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J Neurosci. 2008 Aug 20;28(34):8489-501. doi: 10.1523/JNEUROSCI.2552-08.2008.

Differential implication of proinflammatory cytokine interleukin-6 in the development of cephalic versus extracephalic neuropathic pain in rats.

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  • 1Université Pierre et Marie Curie-Paris 6, Faculté de Médecine Pierre et Marie Curie, Site Pitié-Salpêtrière, Institut Fédératif de Recherche 70 des Neurosciences, Unité Mixte de Recherche S677, F-75013 Paris, France. allodynie@hotmail.com

Abstract

Responses resulting from injury to the trigeminal nerve exhibit differences compared with those caused by lesion of other peripheral nerves. With the aim of elucidating the physiopathological mechanisms underlying cephalic versus extracephalic neuropathic pain, we determined the time course expression of proinflammatory cytokines interleukin-6 (IL-6) and IL-1beta, neuronal injury (ATF3), macrophage/microglial (OX-42), and satellite cells/astrocyte (GFAP) markers in central and ganglion tissues in rats that underwent unilateral chronic constriction injury (CCI) to either infraorbital nerve (IoN) (cephalic area) or sciatic nerve (SN) (extracephalic area). Whereas CCI induced microglial activation in both models, we observed a concomitant upregulation of IL-6 and ATF3 in the ipsilateral dorsal horn of the lumbar cord in SN-CCI rats but not in the ipsilateral spinal nucleus of the trigeminal nerve (Sp5c) in IoN-CCI rats. Preemptive treatment with minocycline (daily administration of 20 mg/kg, i.p., for 2 weeks) partially prevented pain behavior and microglial activation in SN-CCI rats but was ineffective in IoN-CCI rats. We show that IL-6 can upregulate OX-42 and ATF3 expression in cultured microglia and neurons from spinal cord, respectively, as well as in the dorsal horn after acute intrathecal administration of the cytokine. We propose that IL-6 could be one of the promoters of the signaling cascade leading to abnormal pain behavior in SN-CCI but not IoN-CCI rats. Our data further support the idea that different pathophysiological mechanisms contribute to the development of cephalic versus extracephalic neuropathic pain.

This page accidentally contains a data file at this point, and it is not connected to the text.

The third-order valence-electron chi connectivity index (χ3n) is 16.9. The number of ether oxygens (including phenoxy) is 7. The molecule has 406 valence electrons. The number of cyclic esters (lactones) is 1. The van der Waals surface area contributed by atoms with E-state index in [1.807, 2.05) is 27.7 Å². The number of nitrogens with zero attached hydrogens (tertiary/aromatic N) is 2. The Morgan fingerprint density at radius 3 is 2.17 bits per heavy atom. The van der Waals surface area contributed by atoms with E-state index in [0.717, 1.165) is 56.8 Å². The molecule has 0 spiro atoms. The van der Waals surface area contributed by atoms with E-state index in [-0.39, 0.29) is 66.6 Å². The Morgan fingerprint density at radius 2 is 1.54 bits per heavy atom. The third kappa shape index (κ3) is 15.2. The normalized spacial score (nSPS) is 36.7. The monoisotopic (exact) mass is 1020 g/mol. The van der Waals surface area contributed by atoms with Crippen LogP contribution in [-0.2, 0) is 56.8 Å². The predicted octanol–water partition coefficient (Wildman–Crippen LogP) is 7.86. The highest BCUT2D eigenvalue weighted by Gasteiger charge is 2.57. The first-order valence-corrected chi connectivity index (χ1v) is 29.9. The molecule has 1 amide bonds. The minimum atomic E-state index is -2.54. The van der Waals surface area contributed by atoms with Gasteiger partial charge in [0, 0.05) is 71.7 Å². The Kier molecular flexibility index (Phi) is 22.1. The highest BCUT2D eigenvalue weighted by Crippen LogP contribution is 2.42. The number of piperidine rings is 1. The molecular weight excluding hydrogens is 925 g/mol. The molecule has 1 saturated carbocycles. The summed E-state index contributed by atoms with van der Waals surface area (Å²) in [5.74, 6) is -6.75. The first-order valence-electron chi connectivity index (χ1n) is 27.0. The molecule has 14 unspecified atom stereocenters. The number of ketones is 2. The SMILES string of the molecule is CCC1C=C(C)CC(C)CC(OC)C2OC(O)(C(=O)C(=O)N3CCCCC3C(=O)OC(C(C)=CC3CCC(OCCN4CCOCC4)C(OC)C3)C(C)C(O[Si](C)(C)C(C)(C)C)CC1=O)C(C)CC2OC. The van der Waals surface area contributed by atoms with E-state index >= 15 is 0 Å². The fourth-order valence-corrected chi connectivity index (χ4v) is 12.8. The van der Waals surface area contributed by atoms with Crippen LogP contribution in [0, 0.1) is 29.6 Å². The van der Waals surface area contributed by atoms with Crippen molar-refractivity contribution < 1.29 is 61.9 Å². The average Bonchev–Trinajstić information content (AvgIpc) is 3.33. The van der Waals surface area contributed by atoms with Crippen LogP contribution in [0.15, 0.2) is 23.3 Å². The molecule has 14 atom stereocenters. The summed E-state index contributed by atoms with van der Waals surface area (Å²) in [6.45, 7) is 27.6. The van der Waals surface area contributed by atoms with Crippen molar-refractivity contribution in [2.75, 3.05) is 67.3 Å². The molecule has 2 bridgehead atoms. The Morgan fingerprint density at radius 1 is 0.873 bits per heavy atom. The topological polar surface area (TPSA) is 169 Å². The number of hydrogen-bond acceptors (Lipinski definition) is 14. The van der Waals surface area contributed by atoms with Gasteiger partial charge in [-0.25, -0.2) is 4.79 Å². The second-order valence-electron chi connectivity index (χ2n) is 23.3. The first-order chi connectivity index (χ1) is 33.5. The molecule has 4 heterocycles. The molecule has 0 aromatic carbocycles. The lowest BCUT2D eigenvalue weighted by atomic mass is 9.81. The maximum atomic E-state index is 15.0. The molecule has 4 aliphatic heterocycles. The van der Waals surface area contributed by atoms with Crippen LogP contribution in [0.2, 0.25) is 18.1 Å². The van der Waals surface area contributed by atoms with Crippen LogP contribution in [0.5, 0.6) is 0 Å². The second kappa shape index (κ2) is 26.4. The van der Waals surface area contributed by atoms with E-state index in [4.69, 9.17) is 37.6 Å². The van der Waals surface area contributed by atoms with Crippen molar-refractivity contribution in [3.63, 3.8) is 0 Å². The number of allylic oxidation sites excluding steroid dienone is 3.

PMID:
18716207
[PubMed - indexed for MEDLINE]
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